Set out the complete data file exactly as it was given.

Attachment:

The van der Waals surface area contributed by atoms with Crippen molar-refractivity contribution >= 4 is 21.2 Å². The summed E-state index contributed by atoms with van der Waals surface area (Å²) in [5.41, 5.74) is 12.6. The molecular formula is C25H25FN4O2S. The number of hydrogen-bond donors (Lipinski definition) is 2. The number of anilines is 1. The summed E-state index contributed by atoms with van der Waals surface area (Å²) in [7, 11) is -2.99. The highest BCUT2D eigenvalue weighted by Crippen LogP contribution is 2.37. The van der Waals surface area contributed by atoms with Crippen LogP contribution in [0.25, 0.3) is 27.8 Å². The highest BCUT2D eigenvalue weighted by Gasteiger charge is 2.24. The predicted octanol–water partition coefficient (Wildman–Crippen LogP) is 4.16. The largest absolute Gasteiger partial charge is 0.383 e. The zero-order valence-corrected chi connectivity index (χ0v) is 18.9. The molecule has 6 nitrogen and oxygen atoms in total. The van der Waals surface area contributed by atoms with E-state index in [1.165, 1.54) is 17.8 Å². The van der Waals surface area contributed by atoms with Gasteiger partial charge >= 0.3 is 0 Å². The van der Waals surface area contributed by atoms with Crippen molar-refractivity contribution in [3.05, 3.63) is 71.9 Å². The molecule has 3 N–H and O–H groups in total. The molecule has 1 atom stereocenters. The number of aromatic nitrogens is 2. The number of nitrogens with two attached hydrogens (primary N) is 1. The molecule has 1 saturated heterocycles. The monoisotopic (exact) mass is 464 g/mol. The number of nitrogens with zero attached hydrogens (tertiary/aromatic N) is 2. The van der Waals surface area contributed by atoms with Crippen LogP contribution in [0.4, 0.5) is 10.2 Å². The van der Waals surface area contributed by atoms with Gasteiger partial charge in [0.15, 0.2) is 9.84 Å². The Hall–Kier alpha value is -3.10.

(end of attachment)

The van der Waals surface area contributed by atoms with Crippen molar-refractivity contribution >= 4 is 21.2 Å². The summed E-state index contributed by atoms with van der Waals surface area (Å²) in [5.41, 5.74) is 12.6. The molecular formula is C25H25FN4O2S. The number of hydrogen-bond donors (Lipinski definition) is 2. The number of anilines is 1. The summed E-state index contributed by atoms with van der Waals surface area (Å²) in [7, 11) is -2.99. The highest BCUT2D eigenvalue weighted by Crippen LogP contribution is 2.37. The van der Waals surface area contributed by atoms with Crippen LogP contribution in [0.25, 0.3) is 27.8 Å². The highest BCUT2D eigenvalue weighted by Gasteiger charge is 2.24. The predicted octanol–water partition coefficient (Wildman–Crippen LogP) is 4.16. The largest absolute Gasteiger partial charge is 0.383 e. The zero-order valence-corrected chi connectivity index (χ0v) is 18.9. The molecule has 6 nitrogen and oxygen atoms in total. The van der Waals surface area contributed by atoms with E-state index in [1.165, 1.54) is 17.8 Å². The van der Waals surface area contributed by atoms with Gasteiger partial charge >= 0.3 is 0 Å². The van der Waals surface area contributed by atoms with Crippen molar-refractivity contribution in [3.05, 3.63) is 71.9 Å². The molecule has 3 N–H and O–H groups in total. The molecule has 1 atom stereocenters. The number of aromatic nitrogens is 2. The number of nitrogens with two attached hydrogens (primary N) is 1. The molecule has 1 saturated heterocycles. The monoisotopic (exact) mass is 464 g/mol. The number of nitrogens with zero attached hydrogens (tertiary/aromatic N) is 2. The van der Waals surface area contributed by atoms with Crippen LogP contribution in [0.4, 0.5) is 10.2 Å². The van der Waals surface area contributed by atoms with Gasteiger partial charge in [0.15, 0.2) is 9.84 Å². The Hall–Kier alpha value is -3.10.